Elizabeth "Bessie" Young, 91, clothes presser and family matriarch

Posted: June 26, 2014

BEING A PRESSER in a dry-cleaning store doesn't sound like a job many people would covet - the long hours, the pressure, the steam, the heat.

Elizabeth Young loved it.

She did piece work for Eagle Cleaners for 10 years and Bell Cleaners for 33 years. Breaking her ankle in a misstep at Bell at about the age of 65 didn't discourage her. After healing, she was right back at work.

"I had to encourage her to retire," said her grandson, Robert McCray, which meant he had to practically drag her away.

Elizabeth "Bessie" Young, a woman who obviously thrived on hard work, a diligent block leader in her North Philadelphia community and loving matriarch of a large family, died June 15. She was 91.

As a presser, Bessie specialized in heavy overcoats, tweeds and cashmeres, but, of course, she could press anything. The long hours would likely kill most people. She would start working at 4 a.m. and wouldn't quit till after 4 p.m.

"She just loved pressing clothes," said her grandson. "The heat, the long hours didn't bother her. She always had money."

Bessie was born in Philadelphia to Sidney Jefferson Sr. and Ola Mae Jefferson. She graduated from William Penn High School for Girls. Her marriage to the late Edward Cooper ended in divorce. She married Willie J. Young in 1957.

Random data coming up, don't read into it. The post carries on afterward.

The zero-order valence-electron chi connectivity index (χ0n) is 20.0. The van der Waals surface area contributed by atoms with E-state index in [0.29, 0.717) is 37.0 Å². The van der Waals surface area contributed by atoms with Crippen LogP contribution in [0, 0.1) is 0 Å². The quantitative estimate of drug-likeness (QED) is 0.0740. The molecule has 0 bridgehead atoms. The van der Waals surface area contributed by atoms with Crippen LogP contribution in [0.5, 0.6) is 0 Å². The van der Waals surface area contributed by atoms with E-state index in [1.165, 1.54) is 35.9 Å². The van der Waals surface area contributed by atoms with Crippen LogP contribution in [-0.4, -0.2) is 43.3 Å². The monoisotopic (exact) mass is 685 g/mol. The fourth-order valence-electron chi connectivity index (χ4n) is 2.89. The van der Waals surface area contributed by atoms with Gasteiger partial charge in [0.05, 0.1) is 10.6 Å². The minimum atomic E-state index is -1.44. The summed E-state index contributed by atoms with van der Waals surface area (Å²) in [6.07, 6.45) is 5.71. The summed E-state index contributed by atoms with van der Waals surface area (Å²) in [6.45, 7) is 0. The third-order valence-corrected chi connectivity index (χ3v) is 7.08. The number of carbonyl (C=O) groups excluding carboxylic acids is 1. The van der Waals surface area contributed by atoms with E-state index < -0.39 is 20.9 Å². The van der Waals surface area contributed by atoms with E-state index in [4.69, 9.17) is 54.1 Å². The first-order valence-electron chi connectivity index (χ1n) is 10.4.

Bessie was a popular neighborhood fixture. She would sit on her stoop or at her front window and greet passers-by. They would chat for a time before passing on, making way for the next neighbor.

At one time, Bessie was treasurer of the 1700 block of Edgeley Street. She was active with the group as it sought to improve the block by keeping the streets clean and holding parties. She was a founding member of the block's Helping Hand Club, which took care of elderly residents and shut-ins.

"She was truly an advocate for the betterment of the neighborhood," her grandson said.

Bessie was an outstanding cook, specializing in spaghetti, pineapple upside-down cake and barbecued short ribs.

"Her short ribs were so tender, all you needed was a fork," Robert said.

With five brothers and all of their children, Thanksgiving and Christmas dinners could be spectacular family events.

Bessie was a big sports fan, who loved watching the Eagles, Phillies and Sixers. She was also a devoted fan of professional wrestling.

"I made sure she had cable TV because she would watch wrestling at least three times a week," her grandson said.

Jackie Robinson, who integrated professional baseball, was a hero, as was Tiger Woods, and, of course, President Obama.

"His election was the greatest thing in her lifetime," Robert said.

"She was beautiful, genuine, very truthful and always displayed unconditional love," her grandson said. "Her generosity was unlimited."

Besides her husband, she is survived by a daughter, Marilyn McCray; a brother, Leon Jefferson Sr.; another grandchild and six great-grandchildren.

Services: Were Saturday. Burial was in Rolling Green Memorial Park, West Chester.

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